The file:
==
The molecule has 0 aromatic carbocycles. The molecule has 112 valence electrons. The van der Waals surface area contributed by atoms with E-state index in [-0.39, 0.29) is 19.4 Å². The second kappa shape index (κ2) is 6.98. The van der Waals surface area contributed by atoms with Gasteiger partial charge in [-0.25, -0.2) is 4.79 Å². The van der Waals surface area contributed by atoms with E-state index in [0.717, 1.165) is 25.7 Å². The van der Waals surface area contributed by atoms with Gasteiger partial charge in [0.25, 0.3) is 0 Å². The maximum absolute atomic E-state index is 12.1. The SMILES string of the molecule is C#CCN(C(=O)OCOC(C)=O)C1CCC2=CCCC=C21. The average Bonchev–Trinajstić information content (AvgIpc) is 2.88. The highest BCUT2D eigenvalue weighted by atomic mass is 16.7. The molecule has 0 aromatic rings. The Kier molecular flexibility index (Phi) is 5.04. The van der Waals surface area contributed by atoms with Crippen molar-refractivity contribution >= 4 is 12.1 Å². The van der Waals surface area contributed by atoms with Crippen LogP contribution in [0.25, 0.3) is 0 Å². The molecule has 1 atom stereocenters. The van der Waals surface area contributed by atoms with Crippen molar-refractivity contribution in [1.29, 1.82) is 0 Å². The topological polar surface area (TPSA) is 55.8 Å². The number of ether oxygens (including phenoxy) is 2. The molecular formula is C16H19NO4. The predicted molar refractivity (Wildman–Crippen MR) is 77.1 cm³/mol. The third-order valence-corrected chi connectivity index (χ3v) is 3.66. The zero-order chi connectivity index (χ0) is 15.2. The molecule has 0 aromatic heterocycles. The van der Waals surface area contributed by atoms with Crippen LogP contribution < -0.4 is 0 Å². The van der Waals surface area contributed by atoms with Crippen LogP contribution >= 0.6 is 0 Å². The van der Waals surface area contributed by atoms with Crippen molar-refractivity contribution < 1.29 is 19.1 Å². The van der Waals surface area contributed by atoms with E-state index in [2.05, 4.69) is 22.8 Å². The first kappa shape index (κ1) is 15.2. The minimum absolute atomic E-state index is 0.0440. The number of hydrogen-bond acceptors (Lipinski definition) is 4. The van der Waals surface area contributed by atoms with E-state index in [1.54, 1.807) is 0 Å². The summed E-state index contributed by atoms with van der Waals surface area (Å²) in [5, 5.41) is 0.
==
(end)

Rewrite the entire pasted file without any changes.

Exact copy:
The molecule has 0 aromatic carbocycles. The molecule has 112 valence electrons. The van der Waals surface area contributed by atoms with E-state index in [-0.39, 0.29) is 19.4 Å². The second kappa shape index (κ2) is 6.98. The van der Waals surface area contributed by atoms with Gasteiger partial charge in [-0.25, -0.2) is 4.79 Å². The van der Waals surface area contributed by atoms with E-state index in [0.717, 1.165) is 25.7 Å². The van der Waals surface area contributed by atoms with Gasteiger partial charge in [0.25, 0.3) is 0 Å². The maximum absolute atomic E-state index is 12.1. The SMILES string of the molecule is C#CCN(C(=O)OCOC(C)=O)C1CCC2=CCCC=C21. The average Bonchev–Trinajstić information content (AvgIpc) is 2.88. The highest BCUT2D eigenvalue weighted by atomic mass is 16.7. The molecule has 0 aromatic rings. The Kier molecular flexibility index (Phi) is 5.04. The van der Waals surface area contributed by atoms with Crippen molar-refractivity contribution >= 4 is 12.1 Å². The van der Waals surface area contributed by atoms with Crippen LogP contribution in [0.25, 0.3) is 0 Å². The molecule has 1 atom stereocenters. The van der Waals surface area contributed by atoms with Crippen molar-refractivity contribution in [1.29, 1.82) is 0 Å². The topological polar surface area (TPSA) is 55.8 Å². The number of ether oxygens (including phenoxy) is 2. The molecular formula is C16H19NO4. The predicted molar refractivity (Wildman–Crippen MR) is 77.1 cm³/mol. The third-order valence-corrected chi connectivity index (χ3v) is 3.66. The zero-order chi connectivity index (χ0) is 15.2. The molecule has 0 aromatic heterocycles. The van der Waals surface area contributed by atoms with Crippen LogP contribution < -0.4 is 0 Å². The van der Waals surface area contributed by atoms with Crippen LogP contribution >= 0.6 is 0 Å². The van der Waals surface area contributed by atoms with Crippen molar-refractivity contribution < 1.29 is 19.1 Å². The van der Waals surface area contributed by atoms with E-state index in [2.05, 4.69) is 22.8 Å². The first kappa shape index (κ1) is 15.2. The minimum absolute atomic E-state index is 0.0440. The number of hydrogen-bond acceptors (Lipinski definition) is 4. The van der Waals surface area contributed by atoms with E-state index in [1.54, 1.807) is 0 Å². The summed E-state index contributed by atoms with van der Waals surface area (Å²) in [5, 5.41) is 0.